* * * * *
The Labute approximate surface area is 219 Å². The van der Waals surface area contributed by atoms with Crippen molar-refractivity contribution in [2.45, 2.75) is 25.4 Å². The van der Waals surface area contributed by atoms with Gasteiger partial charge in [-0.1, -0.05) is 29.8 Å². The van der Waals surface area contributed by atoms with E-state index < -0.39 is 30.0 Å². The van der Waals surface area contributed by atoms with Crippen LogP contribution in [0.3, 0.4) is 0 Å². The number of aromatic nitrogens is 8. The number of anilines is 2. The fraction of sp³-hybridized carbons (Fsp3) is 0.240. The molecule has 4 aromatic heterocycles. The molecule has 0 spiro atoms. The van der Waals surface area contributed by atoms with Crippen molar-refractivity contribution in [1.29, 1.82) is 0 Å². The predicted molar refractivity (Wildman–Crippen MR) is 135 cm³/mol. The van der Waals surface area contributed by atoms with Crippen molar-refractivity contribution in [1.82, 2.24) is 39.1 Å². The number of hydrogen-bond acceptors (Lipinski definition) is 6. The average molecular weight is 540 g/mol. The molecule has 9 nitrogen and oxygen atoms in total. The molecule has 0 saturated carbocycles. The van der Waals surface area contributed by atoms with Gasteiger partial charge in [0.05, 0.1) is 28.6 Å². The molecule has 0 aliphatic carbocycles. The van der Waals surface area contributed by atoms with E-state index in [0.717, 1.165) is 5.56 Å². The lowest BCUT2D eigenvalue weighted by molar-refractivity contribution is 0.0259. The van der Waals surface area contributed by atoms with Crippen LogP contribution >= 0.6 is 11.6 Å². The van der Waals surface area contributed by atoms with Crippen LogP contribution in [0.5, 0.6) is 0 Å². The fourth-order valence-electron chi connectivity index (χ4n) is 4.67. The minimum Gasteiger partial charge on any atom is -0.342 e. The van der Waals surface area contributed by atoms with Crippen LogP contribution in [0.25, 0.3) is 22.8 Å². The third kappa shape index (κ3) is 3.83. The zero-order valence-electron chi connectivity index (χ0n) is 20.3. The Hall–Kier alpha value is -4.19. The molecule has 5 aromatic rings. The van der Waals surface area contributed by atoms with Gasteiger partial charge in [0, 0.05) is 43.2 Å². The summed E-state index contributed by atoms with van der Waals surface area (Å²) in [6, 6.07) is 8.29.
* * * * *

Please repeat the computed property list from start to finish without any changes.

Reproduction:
The Labute approximate surface area is 219 Å². The van der Waals surface area contributed by atoms with Crippen molar-refractivity contribution in [2.45, 2.75) is 25.4 Å². The van der Waals surface area contributed by atoms with Gasteiger partial charge in [-0.1, -0.05) is 29.8 Å². The van der Waals surface area contributed by atoms with E-state index < -0.39 is 30.0 Å². The van der Waals surface area contributed by atoms with Crippen LogP contribution in [0.3, 0.4) is 0 Å². The number of aromatic nitrogens is 8. The number of anilines is 2. The fraction of sp³-hybridized carbons (Fsp3) is 0.240. The molecule has 4 aromatic heterocycles. The molecule has 0 spiro atoms. The van der Waals surface area contributed by atoms with Crippen molar-refractivity contribution in [1.29, 1.82) is 0 Å². The predicted molar refractivity (Wildman–Crippen MR) is 135 cm³/mol. The van der Waals surface area contributed by atoms with Crippen molar-refractivity contribution in [1.82, 2.24) is 39.1 Å². The number of hydrogen-bond acceptors (Lipinski definition) is 6. The average molecular weight is 540 g/mol. The molecule has 9 nitrogen and oxygen atoms in total. The molecule has 0 saturated carbocycles. The van der Waals surface area contributed by atoms with Gasteiger partial charge in [0.05, 0.1) is 28.6 Å². The molecule has 0 aliphatic carbocycles. The van der Waals surface area contributed by atoms with E-state index in [0.717, 1.165) is 5.56 Å². The lowest BCUT2D eigenvalue weighted by molar-refractivity contribution is 0.0259. The van der Waals surface area contributed by atoms with Crippen LogP contribution >= 0.6 is 11.6 Å². The van der Waals surface area contributed by atoms with Crippen LogP contribution in [0.5, 0.6) is 0 Å². The fourth-order valence-electron chi connectivity index (χ4n) is 4.67. The minimum Gasteiger partial charge on any atom is -0.342 e. The van der Waals surface area contributed by atoms with Crippen LogP contribution in [0.25, 0.3) is 22.8 Å². The third kappa shape index (κ3) is 3.83. The zero-order valence-electron chi connectivity index (χ0n) is 20.3. The Hall–Kier alpha value is -4.19. The molecule has 5 aromatic rings. The van der Waals surface area contributed by atoms with Gasteiger partial charge in [0, 0.05) is 43.2 Å². The summed E-state index contributed by atoms with van der Waals surface area (Å²) in [6, 6.07) is 8.29.